Does Being Dehydrated Cause High Blood Pressure?
This article looks at the symptoms of dehydration and high blood pressure and the possible effects of dehydration on blood pressure. It also discusses other potential causes and complications of high blood pressure and explains when you should contact a doctor.
Chronic dehydration can cause high blood pressure. If you become dehydrated, your body will secrete a chemical that causes your blood vessels to constrict, which then increases your blood pressure.
In addition, dehydration can cause your blood to retain more sodium. This thickens it, making it more difficult for your heart to pump around your body.
In the short term, however, dehydration may not cause an immediate effect on blood pressure.
Dehydration can have different effects on blood pressure, potentially making it lower or higher than usual.
Low blood pressure
Not having enough water causes your blood volume to drop, and a drop in blood volume means that the pressure of blood in the body reduces.
High blood pressure
A chronic decline in blood volume can lead to higher blood pressure, as the lack of water in the body’s cells causes the pituitary gland to secrete vasopressin. This leads to the blood vessels in the body constricting, thereby increasing blood pressure.
As well as potentially causing blood pressure changes, dehydration can produce other symptoms. These include:
- strong-smelling, dark yellow urine
- feeling tired, dizzy, or lightheaded
- dry mouth, lips, and eyes
- urinating fewer than four times a day
- reduced skin turgor
To avoid dehydration, it is vital that you drink enough water on a daily basis.
Although various factors — such as age, weight, and physical activity — affect the amount of water you need, the general recommendation is to drink about 2.5 liters of water a day.
- eating a diet high in salt
- carrying excess body weight
- doing insufficient exercise
- consuming an excessive amount of alcohol or caffeine
- getting insufficient sleep or experiencing frequent sleep disturbances
Various medical conditions can also cause high blood pressure. These include:
High blood pressure can cause a range of issues throughout your body because it puts strain on your heart, blood vessels, brain, and kidneys. It can put you at higher risk of many health conditions, including:
- heart disease, heart attacks, and heart failure
- kidney disease
- vascular dementia
- peripheral arterial disease
- aortic aneurysms
If you are concerned about high blood pressure, you should contact your doctor as soon as possible. In most cases, there are no clear warning signs of high blood pressure, so the only way to know whether you have it is to get a blood pressure measurement.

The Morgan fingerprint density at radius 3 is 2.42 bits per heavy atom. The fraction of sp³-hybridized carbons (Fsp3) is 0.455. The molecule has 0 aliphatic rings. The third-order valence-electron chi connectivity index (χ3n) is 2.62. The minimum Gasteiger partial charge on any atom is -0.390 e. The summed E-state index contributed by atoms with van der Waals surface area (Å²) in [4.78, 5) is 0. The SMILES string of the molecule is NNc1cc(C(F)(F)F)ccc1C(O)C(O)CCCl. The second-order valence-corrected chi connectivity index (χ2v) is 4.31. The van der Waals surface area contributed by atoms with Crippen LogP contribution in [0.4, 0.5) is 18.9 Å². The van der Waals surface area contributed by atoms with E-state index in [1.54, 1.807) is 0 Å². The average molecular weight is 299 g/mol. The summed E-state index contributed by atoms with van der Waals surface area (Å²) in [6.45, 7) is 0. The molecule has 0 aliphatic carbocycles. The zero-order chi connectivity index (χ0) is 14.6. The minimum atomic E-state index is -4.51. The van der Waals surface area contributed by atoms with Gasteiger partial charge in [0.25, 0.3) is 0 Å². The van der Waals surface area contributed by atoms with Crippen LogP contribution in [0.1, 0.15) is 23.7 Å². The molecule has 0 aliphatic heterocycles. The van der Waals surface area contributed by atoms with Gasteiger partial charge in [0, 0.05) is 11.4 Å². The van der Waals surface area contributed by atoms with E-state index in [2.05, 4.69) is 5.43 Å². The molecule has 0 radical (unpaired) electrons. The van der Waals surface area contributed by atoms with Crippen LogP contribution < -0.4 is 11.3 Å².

Blood pressure measurements are quick and painless, and it is possible to take them at home if you have a blood pressure monitor.
When testing blood pressure, the doctor will take two readings: systolic and diastolic. Systolic blood pressure is the pressure in your arteries as your heart beats, and diastolic blood pressure is the pressure in your arteries between heartbeats.
Doctors classify blood pressure below 120 millimeters of mercury (mm Hg) systolic and 80 mm Hg diastolic as healthy. High blood pressure refers to measurements above either 140/90 mm Hg or 130/80 mm Hg. If your results show that you have high blood pressure, the doctor will likely recommend a number of lifestyle changes, including:
- engaging in at least 150 minutes of moderate intensity physical activity a week
- stopping smoking
- reducing salt and alcohol intake
The doctor may also prescribe medications to help with high blood pressure. Different medications can help lower your blood pressure in various ways, such as:
- reducing water and salt in your body
- relaxing blood vessels
- reducing the force with which your heart beats
- blocking nerve activity that could restrict blood vessels
Chronic dehydration can cause high blood pressure. The lack of blood volume due to dehydration can cause the pituitary gland to secrete vasopressin. This, in turn, will cause the blood vessels in the body to constrict, thereby increasing blood pressure.
High blood pressure can also result from dietary factors, lack of exercise, smoking, and a range of medical conditions. It can cause various complications, such as heart conditions, kidney disease, and stroke. As it rarely produces symptoms, the only way to know whether you have it is to get a blood pressure measurement.
If you have any concerns about high blood pressure, contact a doctor as soon as possible. The doctor can test your blood pressure and advise you on any lifestyle adjustments you should make. They can also prescribe medication to treat the condition, if necessary.